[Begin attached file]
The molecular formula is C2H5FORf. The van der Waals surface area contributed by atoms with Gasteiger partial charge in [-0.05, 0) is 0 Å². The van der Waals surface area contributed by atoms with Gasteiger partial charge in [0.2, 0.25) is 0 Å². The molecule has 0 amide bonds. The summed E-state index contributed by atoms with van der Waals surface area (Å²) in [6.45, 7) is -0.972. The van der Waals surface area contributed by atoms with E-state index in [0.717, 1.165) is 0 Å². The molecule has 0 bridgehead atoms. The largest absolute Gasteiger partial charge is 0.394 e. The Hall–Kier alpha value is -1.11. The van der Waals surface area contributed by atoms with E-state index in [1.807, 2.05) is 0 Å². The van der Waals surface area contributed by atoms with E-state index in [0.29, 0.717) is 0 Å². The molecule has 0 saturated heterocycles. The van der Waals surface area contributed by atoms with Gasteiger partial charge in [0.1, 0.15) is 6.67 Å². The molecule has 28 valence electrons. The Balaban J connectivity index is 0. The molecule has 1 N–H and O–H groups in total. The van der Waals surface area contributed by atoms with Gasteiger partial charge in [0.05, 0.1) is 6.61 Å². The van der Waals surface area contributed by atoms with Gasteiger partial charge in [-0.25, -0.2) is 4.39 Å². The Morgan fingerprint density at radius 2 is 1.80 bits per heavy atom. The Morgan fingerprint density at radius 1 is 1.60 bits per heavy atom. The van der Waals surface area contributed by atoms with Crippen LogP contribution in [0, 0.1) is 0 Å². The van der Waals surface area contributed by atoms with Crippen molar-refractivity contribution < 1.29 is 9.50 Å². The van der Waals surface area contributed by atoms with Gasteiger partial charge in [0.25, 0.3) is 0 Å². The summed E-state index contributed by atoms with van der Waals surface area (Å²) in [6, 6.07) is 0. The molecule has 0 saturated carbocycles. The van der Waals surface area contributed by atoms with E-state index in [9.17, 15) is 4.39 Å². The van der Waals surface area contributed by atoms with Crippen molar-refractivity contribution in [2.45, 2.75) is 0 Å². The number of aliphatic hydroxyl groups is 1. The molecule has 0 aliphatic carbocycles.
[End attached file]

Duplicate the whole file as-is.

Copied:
The molecular formula is C2H5FORf. The van der Waals surface area contributed by atoms with Gasteiger partial charge in [-0.05, 0) is 0 Å². The van der Waals surface area contributed by atoms with Gasteiger partial charge in [0.2, 0.25) is 0 Å². The molecule has 0 amide bonds. The summed E-state index contributed by atoms with van der Waals surface area (Å²) in [6.45, 7) is -0.972. The van der Waals surface area contributed by atoms with E-state index in [0.717, 1.165) is 0 Å². The molecule has 0 bridgehead atoms. The largest absolute Gasteiger partial charge is 0.394 e. The Hall–Kier alpha value is -1.11. The van der Waals surface area contributed by atoms with E-state index in [1.807, 2.05) is 0 Å². The van der Waals surface area contributed by atoms with E-state index in [0.29, 0.717) is 0 Å². The molecule has 0 saturated heterocycles. The van der Waals surface area contributed by atoms with Gasteiger partial charge in [0.1, 0.15) is 6.67 Å². The molecule has 28 valence electrons. The Balaban J connectivity index is 0. The molecule has 1 N–H and O–H groups in total. The van der Waals surface area contributed by atoms with Gasteiger partial charge in [0.05, 0.1) is 6.61 Å². The van der Waals surface area contributed by atoms with Gasteiger partial charge in [-0.25, -0.2) is 4.39 Å². The Morgan fingerprint density at radius 2 is 1.80 bits per heavy atom. The Morgan fingerprint density at radius 1 is 1.60 bits per heavy atom. The van der Waals surface area contributed by atoms with Crippen LogP contribution in [0, 0.1) is 0 Å². The van der Waals surface area contributed by atoms with Crippen molar-refractivity contribution < 1.29 is 9.50 Å². The van der Waals surface area contributed by atoms with Gasteiger partial charge in [0.25, 0.3) is 0 Å². The summed E-state index contributed by atoms with van der Waals surface area (Å²) in [6, 6.07) is 0. The molecule has 0 saturated carbocycles. The van der Waals surface area contributed by atoms with E-state index in [9.17, 15) is 4.39 Å². The van der Waals surface area contributed by atoms with Crippen molar-refractivity contribution in [2.45, 2.75) is 0 Å². The number of aliphatic hydroxyl groups is 1. The molecule has 0 aliphatic carbocycles.